Casual Cannabis Use by Teens Raises Risk of Depression, Suicidality
A new Columbia University study has found that teens who use cannabis recreationally are two to four times as likely to develop psychiatric disorders, such as depression and suicidality, than teens who don’t use cannabis at all.
The research also finds that casual cannabis use puts teens at risk for problem behaviors, including poor grades, truancy, and trouble with the law, which can have long-term negative consequences that may keep youth from developing their full potential in adulthood.
Co-author Mark Olfson, professor of epidemiology at Columbia Mailman School of Public Health, and Elizabeth K. Dollard Professor of Psychiatry, Medicine and Law at Columbia University Irving Medical Center, said, “The new findings suggest that the roughly 2.5 million young people in the United States who casually use cannabis are at increased risk for a range of adverse events from depression to poor school performance. This group is almost four times larger than those who meet formal criteria for cannabis use disorder. Contrary to the growing public acceptance of moderate cannabis use, these new results suggest that clinicians should screen, evaluate, and, when appropriate, treat adolescents who casually use cannabis.”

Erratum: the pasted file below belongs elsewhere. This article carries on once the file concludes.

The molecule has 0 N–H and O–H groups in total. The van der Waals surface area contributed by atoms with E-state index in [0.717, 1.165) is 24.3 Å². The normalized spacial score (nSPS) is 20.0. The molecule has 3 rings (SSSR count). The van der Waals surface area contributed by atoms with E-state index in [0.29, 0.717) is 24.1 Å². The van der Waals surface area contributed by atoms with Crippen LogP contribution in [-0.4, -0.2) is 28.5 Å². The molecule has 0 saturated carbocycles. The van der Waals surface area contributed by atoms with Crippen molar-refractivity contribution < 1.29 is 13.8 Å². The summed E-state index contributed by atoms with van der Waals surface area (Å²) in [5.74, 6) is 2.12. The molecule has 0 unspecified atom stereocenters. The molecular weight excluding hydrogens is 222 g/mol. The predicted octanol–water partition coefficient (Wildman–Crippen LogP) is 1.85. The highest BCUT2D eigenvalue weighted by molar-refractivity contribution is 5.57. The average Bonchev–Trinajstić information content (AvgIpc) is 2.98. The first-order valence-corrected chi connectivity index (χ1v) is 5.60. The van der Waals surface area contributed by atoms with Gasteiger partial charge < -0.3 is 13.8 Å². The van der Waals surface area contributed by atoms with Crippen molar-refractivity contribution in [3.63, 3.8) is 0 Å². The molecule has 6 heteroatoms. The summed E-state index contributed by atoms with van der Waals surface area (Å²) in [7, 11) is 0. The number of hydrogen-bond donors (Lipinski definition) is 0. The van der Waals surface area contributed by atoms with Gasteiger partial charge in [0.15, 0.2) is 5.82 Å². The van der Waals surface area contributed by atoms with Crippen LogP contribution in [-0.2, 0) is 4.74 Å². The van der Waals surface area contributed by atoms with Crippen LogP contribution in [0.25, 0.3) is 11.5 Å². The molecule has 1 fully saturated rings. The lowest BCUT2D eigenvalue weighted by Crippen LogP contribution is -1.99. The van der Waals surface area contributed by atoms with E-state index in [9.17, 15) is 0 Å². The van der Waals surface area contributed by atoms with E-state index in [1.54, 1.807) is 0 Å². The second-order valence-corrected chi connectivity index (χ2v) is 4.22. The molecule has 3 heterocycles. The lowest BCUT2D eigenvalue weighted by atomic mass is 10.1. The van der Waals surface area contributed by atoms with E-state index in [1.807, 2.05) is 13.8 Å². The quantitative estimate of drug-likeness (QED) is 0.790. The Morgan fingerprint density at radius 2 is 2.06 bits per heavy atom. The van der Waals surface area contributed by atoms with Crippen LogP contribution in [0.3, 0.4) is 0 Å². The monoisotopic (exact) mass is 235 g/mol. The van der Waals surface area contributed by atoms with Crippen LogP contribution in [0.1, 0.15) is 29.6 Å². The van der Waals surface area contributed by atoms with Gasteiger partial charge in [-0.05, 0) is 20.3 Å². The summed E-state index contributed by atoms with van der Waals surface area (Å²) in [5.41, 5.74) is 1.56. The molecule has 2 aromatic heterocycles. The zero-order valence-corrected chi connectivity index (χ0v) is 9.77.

The findings are published in JAMA Open Network.